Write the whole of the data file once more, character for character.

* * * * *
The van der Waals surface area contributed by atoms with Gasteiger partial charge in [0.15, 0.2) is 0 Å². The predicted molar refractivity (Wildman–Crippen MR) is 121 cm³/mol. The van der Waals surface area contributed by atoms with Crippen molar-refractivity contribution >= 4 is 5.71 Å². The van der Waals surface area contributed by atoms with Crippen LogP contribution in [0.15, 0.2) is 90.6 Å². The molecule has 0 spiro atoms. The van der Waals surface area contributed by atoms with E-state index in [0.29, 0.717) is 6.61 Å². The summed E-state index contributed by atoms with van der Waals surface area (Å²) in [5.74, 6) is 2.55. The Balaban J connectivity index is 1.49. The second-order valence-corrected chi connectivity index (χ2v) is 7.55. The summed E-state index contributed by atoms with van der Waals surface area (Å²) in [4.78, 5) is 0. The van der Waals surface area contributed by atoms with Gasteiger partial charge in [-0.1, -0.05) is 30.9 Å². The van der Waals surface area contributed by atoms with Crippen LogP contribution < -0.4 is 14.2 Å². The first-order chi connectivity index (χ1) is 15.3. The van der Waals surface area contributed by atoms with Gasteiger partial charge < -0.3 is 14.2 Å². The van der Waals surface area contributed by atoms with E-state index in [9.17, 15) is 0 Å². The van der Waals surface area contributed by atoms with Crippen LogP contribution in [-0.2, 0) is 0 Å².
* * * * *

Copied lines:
The van der Waals surface area contributed by atoms with Gasteiger partial charge in [0.15, 0.2) is 0 Å². The predicted molar refractivity (Wildman–Crippen MR) is 121 cm³/mol. The van der Waals surface area contributed by atoms with Crippen molar-refractivity contribution >= 4 is 5.71 Å². The van der Waals surface area contributed by atoms with Crippen LogP contribution in [0.15, 0.2) is 90.6 Å². The molecule has 0 spiro atoms. The van der Waals surface area contributed by atoms with E-state index in [0.29, 0.717) is 6.61 Å². The summed E-state index contributed by atoms with van der Waals surface area (Å²) in [5.74, 6) is 2.55. The Balaban J connectivity index is 1.49. The second-order valence-corrected chi connectivity index (χ2v) is 7.55. The summed E-state index contributed by atoms with van der Waals surface area (Å²) in [4.78, 5) is 0. The van der Waals surface area contributed by atoms with Gasteiger partial charge in [-0.1, -0.05) is 30.9 Å². The van der Waals surface area contributed by atoms with Crippen LogP contribution < -0.4 is 14.2 Å². The first-order chi connectivity index (χ1) is 15.3. The van der Waals surface area contributed by atoms with Gasteiger partial charge < -0.3 is 14.2 Å². The van der Waals surface area contributed by atoms with E-state index in [9.17, 15) is 0 Å². The van der Waals surface area contributed by atoms with Crippen LogP contribution in [-0.2, 0) is 0 Å².